Work toward a budget to fund the federal government for the remainder of the 2011 fiscal year continued this week, with word that Republicans and Democrats might land on cutting approximately $33 billion from overall FY2010 spending, including some outlays to entitlement programs.
Negotiations are largely closed door, though Vice President Joe Biden, the White House’s representative at the talks, said this week there was “good progress” toward an agreement, which must be reached and finalized before next Friday to avoid a government shutdown.
The federal government is on its sixth short-term funding bill, or continuing resolution, since the fiscal year began Oct. 1, 2010.
The continued uncertainty in how and at what level programs will be funded is taking a toll on operations at the federal level.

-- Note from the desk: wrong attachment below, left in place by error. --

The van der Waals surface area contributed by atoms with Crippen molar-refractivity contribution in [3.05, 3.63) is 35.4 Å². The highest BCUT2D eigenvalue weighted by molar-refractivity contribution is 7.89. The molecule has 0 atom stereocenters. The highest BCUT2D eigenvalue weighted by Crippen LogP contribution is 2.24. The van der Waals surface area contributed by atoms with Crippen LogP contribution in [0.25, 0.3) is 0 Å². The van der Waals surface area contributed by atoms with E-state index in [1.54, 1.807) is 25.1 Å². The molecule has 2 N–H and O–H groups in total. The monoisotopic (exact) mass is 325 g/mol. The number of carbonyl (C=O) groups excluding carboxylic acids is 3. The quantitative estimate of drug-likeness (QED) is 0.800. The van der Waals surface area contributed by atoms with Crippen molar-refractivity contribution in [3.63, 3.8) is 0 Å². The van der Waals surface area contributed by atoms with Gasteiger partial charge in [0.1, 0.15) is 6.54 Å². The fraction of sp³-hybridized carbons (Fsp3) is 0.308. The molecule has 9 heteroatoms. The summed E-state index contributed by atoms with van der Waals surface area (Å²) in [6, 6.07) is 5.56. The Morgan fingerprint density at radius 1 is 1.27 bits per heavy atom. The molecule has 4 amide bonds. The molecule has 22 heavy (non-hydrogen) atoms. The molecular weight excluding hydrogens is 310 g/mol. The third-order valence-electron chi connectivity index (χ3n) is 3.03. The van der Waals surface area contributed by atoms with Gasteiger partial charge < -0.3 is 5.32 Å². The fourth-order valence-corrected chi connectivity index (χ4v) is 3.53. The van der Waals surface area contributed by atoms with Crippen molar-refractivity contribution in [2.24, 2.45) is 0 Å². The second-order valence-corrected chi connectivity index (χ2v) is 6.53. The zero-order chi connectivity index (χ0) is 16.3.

Federal officials have told media outlets they are spending enormous amounts of time on administrative issues related to the budget, and fear the ultimate cuts will dig deep into programs, having long-term impacts on essential government operations in areas like research and trade facilitation.
While NAWG anticipates significant budget cuts, the organization’s staff and grower leaders are working with a broad spectrum of agriculture groups and on Capitol Hill to urge proportionality and to ensure program cuts don’t do long-term damage to the economy.
NAWG will continue to update member-states on this issue and keep in close contact with federal agencies that administer key agriculture programs as they examine how to achieve required cut targets.